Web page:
IRS hack requires FAFSA changes

Illustration: Casper Jay Savoie

With every new semester comes deadlines and questions about financial aid from current and future students. At Mesa Community College (MCC), 45 percent of students are receiving FAFSA or some sort of aid.
“Last year we paid out 40 million dollars worth of financial aid and scholarships,” said Pat Peppin, Director of Financial Aid at MCC. “So out of the $40 million probably $3 million of it- $3 to 4 million of it is scholarships and the rest is financial aid.”

While there are so many who take advantage of scholarships and FAFSA, many students are still confused about deadlines, eligibility, and how financial aid works.

Financial Aid has even become available online to make the process simpler. Online, students can sign up for FAFSA, read messages in their MCC Student Center and can also submit important tax papers.

“Every year the government tries to make it simpler. Sometimes it works, sometimes it doesn’t,” Peppin said.
FAFSA has made their system online so that students can log into the IRS website to find their tax records for proof of income and can also upload tax documents for reapplication.

“The bad part about that is last year the IRS was hacked,” said Pat Peppin.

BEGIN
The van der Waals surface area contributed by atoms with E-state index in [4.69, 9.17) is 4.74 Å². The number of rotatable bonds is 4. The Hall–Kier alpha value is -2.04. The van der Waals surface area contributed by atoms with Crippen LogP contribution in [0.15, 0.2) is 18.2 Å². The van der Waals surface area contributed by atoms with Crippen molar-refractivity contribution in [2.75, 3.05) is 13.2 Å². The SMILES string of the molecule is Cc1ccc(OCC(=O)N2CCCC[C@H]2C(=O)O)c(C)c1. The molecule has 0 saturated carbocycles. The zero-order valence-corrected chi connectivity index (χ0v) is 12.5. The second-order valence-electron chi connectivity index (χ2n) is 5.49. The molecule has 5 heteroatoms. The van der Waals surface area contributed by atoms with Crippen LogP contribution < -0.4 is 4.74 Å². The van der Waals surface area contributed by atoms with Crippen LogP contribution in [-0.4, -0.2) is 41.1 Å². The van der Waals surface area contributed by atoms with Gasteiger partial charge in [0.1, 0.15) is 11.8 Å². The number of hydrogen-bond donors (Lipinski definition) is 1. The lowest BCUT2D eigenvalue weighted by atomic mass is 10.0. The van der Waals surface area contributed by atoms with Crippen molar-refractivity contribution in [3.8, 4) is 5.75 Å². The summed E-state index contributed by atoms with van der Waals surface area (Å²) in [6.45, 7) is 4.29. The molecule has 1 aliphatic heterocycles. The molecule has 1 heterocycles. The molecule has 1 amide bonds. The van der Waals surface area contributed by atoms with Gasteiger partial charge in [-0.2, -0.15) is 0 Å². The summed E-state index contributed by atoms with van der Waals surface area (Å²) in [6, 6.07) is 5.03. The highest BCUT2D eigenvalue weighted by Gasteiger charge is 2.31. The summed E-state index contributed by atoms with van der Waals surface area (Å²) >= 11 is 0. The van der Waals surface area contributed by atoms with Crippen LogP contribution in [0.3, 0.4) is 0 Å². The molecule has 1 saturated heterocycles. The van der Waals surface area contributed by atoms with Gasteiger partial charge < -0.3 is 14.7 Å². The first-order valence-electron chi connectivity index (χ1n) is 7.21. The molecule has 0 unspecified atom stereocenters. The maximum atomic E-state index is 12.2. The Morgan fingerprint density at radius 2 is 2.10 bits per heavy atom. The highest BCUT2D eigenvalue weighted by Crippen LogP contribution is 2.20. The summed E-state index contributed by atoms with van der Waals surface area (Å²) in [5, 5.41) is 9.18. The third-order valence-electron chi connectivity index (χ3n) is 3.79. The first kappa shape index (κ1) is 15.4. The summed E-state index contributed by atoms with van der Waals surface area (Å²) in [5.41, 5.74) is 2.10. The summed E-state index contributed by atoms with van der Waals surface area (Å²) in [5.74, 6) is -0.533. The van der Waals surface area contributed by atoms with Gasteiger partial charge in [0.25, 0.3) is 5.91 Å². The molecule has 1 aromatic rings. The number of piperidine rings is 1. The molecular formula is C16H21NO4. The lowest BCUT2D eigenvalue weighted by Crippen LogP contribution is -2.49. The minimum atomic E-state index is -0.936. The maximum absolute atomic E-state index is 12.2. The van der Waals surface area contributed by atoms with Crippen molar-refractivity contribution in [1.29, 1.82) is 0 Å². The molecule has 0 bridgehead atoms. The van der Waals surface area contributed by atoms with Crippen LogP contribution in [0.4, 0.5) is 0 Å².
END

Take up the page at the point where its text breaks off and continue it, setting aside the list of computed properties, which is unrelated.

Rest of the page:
The system breach shut down the IRS DRT which is the IRS Data Retrieval Tool used by students to upload forms for application. DRT also allows students and parents who filed a tax return to easily access those returns needed for FAFSA.
IRS and FAFSA were prompted to change the DRT system in order to protect students’ private information. This also changed the requirements from students, which caused confusion in application or reapplication.

“Last year they were able to turn in the regular tax papers but, we cannot accept them by law this year. Either, they have to use the DRT or they have to attain transcripts from the IRS,” said Peppin.

This is why FAFSA deadlines are crucial. Students who apply last minute are in trouble of not receiving aid due to constant changes of what is needed to apply or reapply.

Financial Aid is available for next year, 2019-20, starting October 1 in an attempt to give students ample time to collect the appropriate documents and tax information.

“I think the IRS information thing has complicated things quite a bit. So, hopefully, next year when DRT is functioning correctly there won’t be so much confusion for the students,” Peppin said. “(Financial Aid) It’s based on taxpayers’ money. So, the government says, if you’re not paying your taxes then why should we give you taxpayers’ money.”

About Author

Allison Cripe is the Social Media Editor and reporter for the Mesa Legend. She also writes songs and short stories such as this one in Across the Margin: Dogs are her spirit animal(s).

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